He continues to implement tried and true tactics. Based on the success of the Guanajuato Trade Office in Texas, “we have now created the Mexico Trade Centers, for all 32 Mexican states,” the first of which was inaugurated recently in Santa Ana, California, he said. Because one of the pre-requisites of participation in this project is that the Mexican companies incorporate in the U.S., they become, in a sense, American corporations “with all the responsibilities and benefits that provides,” he noted.

Hernández is confident the changes will come. Already there’s momentum building in the United States and in Mexico toward positive change that won’t be stopped, he said, a drive he attributed in great part to the election of two presidents who share a deep understanding of the migration issue. Indeed, the two nations are set to announce new migration agreements come September.

And Mexico is ready to take its place at the table, he said. “We are not going to pretend that these issues do not exist; on the contrary, we are going to put them on the table and discuss them.”

“Before, we pretended like we were not even neighbors.”


Meddling Former Mexican Foreign Minister Jorge Castenada to Speak at University of Texas – San Antonio on Jan 29th

Posted in Free Trade Alliance, Globalization, illegal aliens, illegal immigration, Jorge Castañeda, Latin America, Lionel Sosa, Mexican Foreign Minister, NAFTA, North American Development, North American Union, open borders, Raul Rodriguez, Robert Rivard, Sovereignty, SPP, Taxpayer, Treasonous, United Nations, United States, Vicente Fox on January 28, 2008 by americanchaos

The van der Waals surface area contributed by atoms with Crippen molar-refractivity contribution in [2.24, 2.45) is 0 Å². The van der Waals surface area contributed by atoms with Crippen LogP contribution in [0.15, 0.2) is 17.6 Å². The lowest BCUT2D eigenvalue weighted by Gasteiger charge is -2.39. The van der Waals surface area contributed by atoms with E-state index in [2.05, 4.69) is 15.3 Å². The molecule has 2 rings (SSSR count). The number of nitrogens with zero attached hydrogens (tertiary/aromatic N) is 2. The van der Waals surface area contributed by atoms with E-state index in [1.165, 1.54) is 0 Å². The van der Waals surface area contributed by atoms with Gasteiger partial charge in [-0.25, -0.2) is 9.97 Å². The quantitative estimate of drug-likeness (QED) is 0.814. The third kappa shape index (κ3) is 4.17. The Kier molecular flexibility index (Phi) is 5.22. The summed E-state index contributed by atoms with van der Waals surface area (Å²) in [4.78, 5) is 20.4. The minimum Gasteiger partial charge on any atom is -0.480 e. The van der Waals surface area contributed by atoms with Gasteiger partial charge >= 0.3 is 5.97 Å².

Jorge Castaneda
Jorge Castañeda

By James Benavides

Public Affairs Specialist

(Jan. 28, 2008)–Former Mexican Foreign Minister Jorge Castañeda will return to UTSA to discuss his new book, “Ex Mex: From Migrants to Immigrants” from 5:30 to 7:30 p.m., Tuesday, Jan. 29 in the Buena Vista Theatre, UTSA Downtown Campus. Hosted by the UTSA Mexico Center, the presentation and discussion is free and open to the public.

Castañeda is the Global Distinguished Professor of Politics and Latin American Studies at New York University. An accomplished scholar and former member of the administration of Mexican President Vicente Fox, Castañeda will discuss common misconceptions about the largest immigrant population in the United States.

Additionally, he will provide an inside account of pre- and post-9/11 negotiations between the United States and Mexico and measures Mexico pursued to improve the conditions of migrants when efforts were stalled.

Offering commentary on Castañeda’s presentation will be Raul Rodriguez, Robert Rivard and Lionel Sosa. Rodriguez is the former CEO of North American Development Bank, past chair of the of the World Affairs Council of San Antonio, chair of the San Antonio Free Trade Alliance and the Benson Chair in Banking and Finance at University of the Incarnate Word.

Rivard is editor and executive vice president of the San Antonio Express-News. Sosa is the CEO of Mexicans and Americans Thinking Together ( and is the founder of Sosa, Bromley, Aguilar & Associates, now Bromley Communications, the largest Hispanic advertising agency in the United States.

The UTSA Mexico Center is a resource for scholars studying U.S.-Mexico relations and the interactions of the two societies. The lectures series is part of the center’s goal to open dialogue to promote bilateral policies to resolve mutual concerns. The center provides scholarships and research fellowships and facilitates travel and lodging for students and researchers to consult with experts in Mexico.